House Republicans won’t be able to withdraw lawsuits filed under Democratic control that were overseen by current House counsel Doug Letter — because they won’t be able to hire his replacement. That means they can’t change the House’s formal positions on issues like the lawsuit against Donald Trump ally Stephen Bannon and others would remain in effect.
It also forces Republicans to hit pause on plans to launch their own investigations into everything from President Joe Biden’s son Hunter to Afghanistan. Republicans are threatening to fire off a flurry subpoenas, a move the leadership battle has paralyzed. Adding to the delay, committees also wouldn’t be able to call hearings or witnesses.
Incoming GOP chairs received an email this week stating that they won’t have key information on the makeup of their committees — including how many members or who they will be — until after the speaker’s race is settled. They were also told that they can’t hand out influential subcommittee gavels until January.
“It delays the committee process,” said incoming Oversight Committee Chair James Comer (R-Ky.), adding that if the speaker’s race gets dragged out: “We’re behind already.”
It’s not just contested committee fights that are being delayed. McCarthy, or whoever becomes speaker, gets to appoint the head of the House Rules Committee, which helps control the floor, and the Administration Committee, which oversees everything from Capitol security to mice infestations. The speaker also appoints all members to select committees like the House Intelligence Committee, putting those panels entirely in limbo.
“It becomes a national security issue,” said Rep. Brian Fitzpatrick (R-Pa.), a member of the intelligence panel.
Some lawmakers said the delay could amount to a party face plant and an embarrassment as the political drama consumed their ability to kick-start the GOP agenda, dubbed the Commitment to America. To make matters worse, they said, it comes after the party barely squeezed into the majority, citing a reluctance among voters to give them this opportunity in the first place.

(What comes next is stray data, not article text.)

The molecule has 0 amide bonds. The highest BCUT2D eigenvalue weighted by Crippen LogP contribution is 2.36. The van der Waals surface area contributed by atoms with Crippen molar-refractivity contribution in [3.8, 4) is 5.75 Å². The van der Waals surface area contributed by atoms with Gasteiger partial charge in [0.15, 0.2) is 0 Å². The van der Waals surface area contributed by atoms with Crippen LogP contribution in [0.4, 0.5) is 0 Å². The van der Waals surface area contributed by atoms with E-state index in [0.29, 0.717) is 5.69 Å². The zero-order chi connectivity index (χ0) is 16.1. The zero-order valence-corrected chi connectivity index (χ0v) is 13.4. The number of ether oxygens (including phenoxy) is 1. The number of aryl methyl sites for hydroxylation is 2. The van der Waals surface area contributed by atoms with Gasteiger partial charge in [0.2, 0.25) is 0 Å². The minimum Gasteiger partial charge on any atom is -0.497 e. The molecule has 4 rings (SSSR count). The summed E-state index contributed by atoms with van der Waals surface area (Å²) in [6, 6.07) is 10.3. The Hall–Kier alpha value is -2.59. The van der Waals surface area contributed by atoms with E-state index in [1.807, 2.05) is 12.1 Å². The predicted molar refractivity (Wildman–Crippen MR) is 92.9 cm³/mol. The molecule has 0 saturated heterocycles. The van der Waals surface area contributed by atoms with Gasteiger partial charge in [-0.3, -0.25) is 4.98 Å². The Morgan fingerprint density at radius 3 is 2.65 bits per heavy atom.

The blame, according to many rank-and-file members, falls on the five members threatening to derail McCarthy’s bid for the gavel.
“Just populating your own committee and getting your stuff ready to go takes time. You’re in mid-term, you don’t have two years, you have six to eight months to move anything meaningful,” said Rep. Kelly Armstrong (R-N.D.). “That’s why this speaker fight is dumb. You can quote me on that.”
Democrats, meanwhile, will have assembled their leadership team, their top committee spots and their caucus rules by next week. But they, too, can’t determine their committee rosters until the GOP’s speaker is in place.
Rep. Tom Cole (R-Okla.), who has served 19 years in the House, said he would prefer a decision sooner “just for the preparation involved.” But the senior GOP appropriator backs McCarthy doing “whatever he needs to do to assemble the votes.”
“Nothing is going to be determined until we have the vote on Jan. 3, everything will be uncertain. So if there’s a delay, I blame the people who are putting that vote in doubt,” Cole said.